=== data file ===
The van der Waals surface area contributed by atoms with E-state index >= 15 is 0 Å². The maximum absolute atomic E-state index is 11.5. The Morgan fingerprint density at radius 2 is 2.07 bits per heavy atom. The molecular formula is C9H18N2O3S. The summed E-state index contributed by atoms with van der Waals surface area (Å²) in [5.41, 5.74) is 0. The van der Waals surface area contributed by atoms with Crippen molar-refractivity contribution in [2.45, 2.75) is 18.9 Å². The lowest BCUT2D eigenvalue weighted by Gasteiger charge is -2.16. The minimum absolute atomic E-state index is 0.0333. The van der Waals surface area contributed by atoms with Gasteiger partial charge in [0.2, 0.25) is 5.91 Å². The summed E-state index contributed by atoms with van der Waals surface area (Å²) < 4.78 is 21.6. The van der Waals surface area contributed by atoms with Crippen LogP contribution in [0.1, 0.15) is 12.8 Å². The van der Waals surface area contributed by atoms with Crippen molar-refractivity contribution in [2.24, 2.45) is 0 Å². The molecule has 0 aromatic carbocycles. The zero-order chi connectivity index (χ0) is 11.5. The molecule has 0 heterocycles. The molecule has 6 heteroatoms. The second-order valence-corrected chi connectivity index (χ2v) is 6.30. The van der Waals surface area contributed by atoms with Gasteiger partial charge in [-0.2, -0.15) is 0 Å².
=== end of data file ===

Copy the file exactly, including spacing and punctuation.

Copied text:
The van der Waals surface area contributed by atoms with E-state index >= 15 is 0 Å². The maximum absolute atomic E-state index is 11.5. The Morgan fingerprint density at radius 2 is 2.07 bits per heavy atom. The molecular formula is C9H18N2O3S. The summed E-state index contributed by atoms with van der Waals surface area (Å²) in [5.41, 5.74) is 0. The van der Waals surface area contributed by atoms with Crippen molar-refractivity contribution in [2.45, 2.75) is 18.9 Å². The lowest BCUT2D eigenvalue weighted by Gasteiger charge is -2.16. The minimum absolute atomic E-state index is 0.0333. The van der Waals surface area contributed by atoms with Gasteiger partial charge in [0.2, 0.25) is 5.91 Å². The summed E-state index contributed by atoms with van der Waals surface area (Å²) < 4.78 is 21.6. The van der Waals surface area contributed by atoms with Crippen LogP contribution in [0.1, 0.15) is 12.8 Å². The van der Waals surface area contributed by atoms with Crippen molar-refractivity contribution in [2.24, 2.45) is 0 Å². The molecule has 0 aromatic carbocycles. The zero-order chi connectivity index (χ0) is 11.5. The molecule has 0 heterocycles. The molecule has 6 heteroatoms. The second-order valence-corrected chi connectivity index (χ2v) is 6.30. The van der Waals surface area contributed by atoms with Gasteiger partial charge in [-0.2, -0.15) is 0 Å².